In a dimly lit alley in Dandora, a young woman walks nervously. She’s carrying a baby on her back, and the bag she is half-carrying, half-dragging is clearly heavy. She keeps looking behind her, like she is running from something or someone that would pop up any minute, and her big, scared pupils would dilate as she screamed for help.

The young man she is running away from is seated on a wooden bench outside a shop that sells khat. He has dreadlocks that would look decent if they were washed and set. He holds his jaw in his palms, bent over, the face of introspection. Around him Gregory Isaacs, the legendary reggae artiste, croons over a medley, bemoaning the fact that the girl he loves left him heartbroken, for a rich man. He fishes a phone out of his pocket and dials a number, there is the extended ‘tooooot, toooooot’ and the line goes dead. He clicks and returns the cheap Chinese-made model in his pocket, and orders for a glass of coffee.

I thought today how important a full family is for the holistic development of a human. Having figures around you, who teach you the basics; eating with your mouth closed, apologizing when you offend others, acknowledging when others go out of their way for you, working for your dreams, treating others with dignity, being polite and behaviors that make you a decent human being.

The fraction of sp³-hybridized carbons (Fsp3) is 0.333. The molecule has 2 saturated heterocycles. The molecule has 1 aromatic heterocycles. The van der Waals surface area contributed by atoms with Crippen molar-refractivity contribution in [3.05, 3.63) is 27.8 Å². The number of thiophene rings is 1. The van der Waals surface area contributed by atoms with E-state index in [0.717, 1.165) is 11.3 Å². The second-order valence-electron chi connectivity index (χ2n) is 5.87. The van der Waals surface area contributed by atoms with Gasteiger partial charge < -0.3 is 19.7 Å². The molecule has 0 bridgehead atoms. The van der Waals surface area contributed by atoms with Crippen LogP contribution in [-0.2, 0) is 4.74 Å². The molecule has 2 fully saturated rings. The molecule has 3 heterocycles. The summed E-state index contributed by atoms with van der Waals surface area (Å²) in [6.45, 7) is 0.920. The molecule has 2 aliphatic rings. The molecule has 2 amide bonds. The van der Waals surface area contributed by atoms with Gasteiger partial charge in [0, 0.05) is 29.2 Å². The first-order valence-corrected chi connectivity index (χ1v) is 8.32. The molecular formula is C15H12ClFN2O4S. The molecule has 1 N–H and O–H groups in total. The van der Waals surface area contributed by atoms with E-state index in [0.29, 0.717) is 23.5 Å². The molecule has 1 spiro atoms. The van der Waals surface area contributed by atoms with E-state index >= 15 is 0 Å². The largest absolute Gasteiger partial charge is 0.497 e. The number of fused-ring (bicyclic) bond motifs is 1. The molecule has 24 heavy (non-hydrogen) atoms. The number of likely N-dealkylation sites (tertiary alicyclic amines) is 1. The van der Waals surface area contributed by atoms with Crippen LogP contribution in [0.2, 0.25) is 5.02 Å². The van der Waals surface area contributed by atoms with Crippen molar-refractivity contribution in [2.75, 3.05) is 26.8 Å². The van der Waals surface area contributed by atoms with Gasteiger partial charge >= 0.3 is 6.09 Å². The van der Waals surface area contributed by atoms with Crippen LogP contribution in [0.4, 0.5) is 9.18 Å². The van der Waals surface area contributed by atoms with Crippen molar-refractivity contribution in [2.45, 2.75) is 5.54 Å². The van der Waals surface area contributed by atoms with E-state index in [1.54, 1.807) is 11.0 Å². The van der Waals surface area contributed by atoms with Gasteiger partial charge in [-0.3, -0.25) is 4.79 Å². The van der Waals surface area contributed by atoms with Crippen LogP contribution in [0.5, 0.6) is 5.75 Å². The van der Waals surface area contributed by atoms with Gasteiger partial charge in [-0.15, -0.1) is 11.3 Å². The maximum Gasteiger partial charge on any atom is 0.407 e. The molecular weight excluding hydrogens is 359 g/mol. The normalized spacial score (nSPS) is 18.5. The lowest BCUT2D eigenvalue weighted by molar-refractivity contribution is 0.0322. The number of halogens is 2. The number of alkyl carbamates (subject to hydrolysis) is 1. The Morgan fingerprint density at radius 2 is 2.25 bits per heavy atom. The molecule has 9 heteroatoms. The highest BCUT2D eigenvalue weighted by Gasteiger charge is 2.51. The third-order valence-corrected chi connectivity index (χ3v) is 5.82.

I thought of my own father who was absent. How many mistakes that I made that could have been avoided. Morally, financially, career-wise, sexually, romantically. How many times I had to learn first hand, and painfully when his advice and experience would have meant I wouldn’t hurt others, and myself. That yes, I’d have made mistakes, nobody is perfect, but they’d have been MY mistakes, not forced on me by circumstance. That I would have learnt earlier to own up to my mistakes, to always be ready, to treat women like the queens they are, to apologize when I am wrong, to have work ethic, to take responsibility.

I thought about how many TED talks, mistakes, and conversations with people I respect have led me to unlearn, relearn and learn things that make me a decent, not even exceptional, human being. I thought about the millions of young people that have had nobody to teach them to forgive themselves, to treat others like they’d want to be treated, to question status quo, to move with purpose. It broke my heart to imagine how many youth are wandering, lost, shuffling along, ‘winging it’ through parenting, businesses, life, relationships, religion, politics.

That we have young men that grew up seeing their fathers come home drunk, hurling misogynistic insults to the women in the households, and how that affected how they see women. That nobody showed them to treat women, to help women raise families, to help their partners as it is a team effort, this life. That there are young women who have deep-rooted, justified fear and hatred for men, and that nobody showed them to be women that would contribute to raising happy, disciplined children while taking care of their own happiness, and mental, psychological and physical health.